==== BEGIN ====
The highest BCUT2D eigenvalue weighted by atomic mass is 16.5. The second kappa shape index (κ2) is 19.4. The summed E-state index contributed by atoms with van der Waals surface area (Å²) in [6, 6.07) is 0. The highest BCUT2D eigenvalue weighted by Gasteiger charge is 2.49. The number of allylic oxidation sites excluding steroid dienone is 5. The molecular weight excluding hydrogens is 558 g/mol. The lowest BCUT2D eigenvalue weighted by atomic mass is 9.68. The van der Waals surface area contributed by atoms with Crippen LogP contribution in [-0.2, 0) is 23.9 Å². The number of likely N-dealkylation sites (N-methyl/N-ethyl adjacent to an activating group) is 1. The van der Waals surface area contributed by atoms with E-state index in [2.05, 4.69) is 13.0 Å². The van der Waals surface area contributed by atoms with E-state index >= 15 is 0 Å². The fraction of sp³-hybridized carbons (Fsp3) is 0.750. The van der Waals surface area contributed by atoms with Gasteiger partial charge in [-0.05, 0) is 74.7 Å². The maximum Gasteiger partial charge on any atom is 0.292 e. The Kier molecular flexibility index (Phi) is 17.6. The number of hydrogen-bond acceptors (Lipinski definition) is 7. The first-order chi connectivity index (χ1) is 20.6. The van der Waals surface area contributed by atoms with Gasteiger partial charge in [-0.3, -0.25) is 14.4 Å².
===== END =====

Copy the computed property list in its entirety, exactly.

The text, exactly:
The highest BCUT2D eigenvalue weighted by atomic mass is 16.5. The second kappa shape index (κ2) is 19.4. The summed E-state index contributed by atoms with van der Waals surface area (Å²) in [6, 6.07) is 0. The highest BCUT2D eigenvalue weighted by Gasteiger charge is 2.49. The number of allylic oxidation sites excluding steroid dienone is 5. The molecular weight excluding hydrogens is 558 g/mol. The lowest BCUT2D eigenvalue weighted by atomic mass is 9.68. The van der Waals surface area contributed by atoms with Crippen LogP contribution in [-0.2, 0) is 23.9 Å². The number of likely N-dealkylation sites (N-methyl/N-ethyl adjacent to an activating group) is 1. The van der Waals surface area contributed by atoms with E-state index in [2.05, 4.69) is 13.0 Å². The van der Waals surface area contributed by atoms with E-state index >= 15 is 0 Å². The fraction of sp³-hybridized carbons (Fsp3) is 0.750. The van der Waals surface area contributed by atoms with Gasteiger partial charge in [-0.05, 0) is 74.7 Å². The maximum Gasteiger partial charge on any atom is 0.292 e. The Kier molecular flexibility index (Phi) is 17.6. The number of hydrogen-bond acceptors (Lipinski definition) is 7. The first-order chi connectivity index (χ1) is 20.6. The van der Waals surface area contributed by atoms with Gasteiger partial charge in [-0.3, -0.25) is 14.4 Å².